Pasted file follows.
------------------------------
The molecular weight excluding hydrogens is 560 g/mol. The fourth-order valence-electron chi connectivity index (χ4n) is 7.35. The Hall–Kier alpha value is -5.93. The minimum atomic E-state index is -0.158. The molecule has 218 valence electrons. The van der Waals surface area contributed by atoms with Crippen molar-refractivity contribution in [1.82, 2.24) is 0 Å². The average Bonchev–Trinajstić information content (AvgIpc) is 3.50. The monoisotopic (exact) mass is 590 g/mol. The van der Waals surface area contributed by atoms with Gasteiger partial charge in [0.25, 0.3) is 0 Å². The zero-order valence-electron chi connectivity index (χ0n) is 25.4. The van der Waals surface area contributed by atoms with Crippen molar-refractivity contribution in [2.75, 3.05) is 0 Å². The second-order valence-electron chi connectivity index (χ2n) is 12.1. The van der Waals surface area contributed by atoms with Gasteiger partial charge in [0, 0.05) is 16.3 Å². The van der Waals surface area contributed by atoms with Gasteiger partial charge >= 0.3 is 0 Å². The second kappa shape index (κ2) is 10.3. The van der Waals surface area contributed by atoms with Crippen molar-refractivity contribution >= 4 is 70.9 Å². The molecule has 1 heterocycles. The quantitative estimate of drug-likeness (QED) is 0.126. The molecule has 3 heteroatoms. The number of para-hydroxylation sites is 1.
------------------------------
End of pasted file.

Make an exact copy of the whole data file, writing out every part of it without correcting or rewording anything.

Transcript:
The molecular weight excluding hydrogens is 560 g/mol. The fourth-order valence-electron chi connectivity index (χ4n) is 7.35. The Hall–Kier alpha value is -5.93. The minimum atomic E-state index is -0.158. The molecule has 218 valence electrons. The van der Waals surface area contributed by atoms with Crippen molar-refractivity contribution in [1.82, 2.24) is 0 Å². The average Bonchev–Trinajstić information content (AvgIpc) is 3.50. The monoisotopic (exact) mass is 590 g/mol. The van der Waals surface area contributed by atoms with Gasteiger partial charge in [0.25, 0.3) is 0 Å². The zero-order valence-electron chi connectivity index (χ0n) is 25.4. The van der Waals surface area contributed by atoms with Crippen molar-refractivity contribution in [2.75, 3.05) is 0 Å². The second-order valence-electron chi connectivity index (χ2n) is 12.1. The van der Waals surface area contributed by atoms with Gasteiger partial charge in [0, 0.05) is 16.3 Å². The van der Waals surface area contributed by atoms with Gasteiger partial charge >= 0.3 is 0 Å². The second kappa shape index (κ2) is 10.3. The van der Waals surface area contributed by atoms with Crippen molar-refractivity contribution >= 4 is 70.9 Å². The molecule has 1 heterocycles. The quantitative estimate of drug-likeness (QED) is 0.126. The molecule has 3 heteroatoms. The number of para-hydroxylation sites is 1.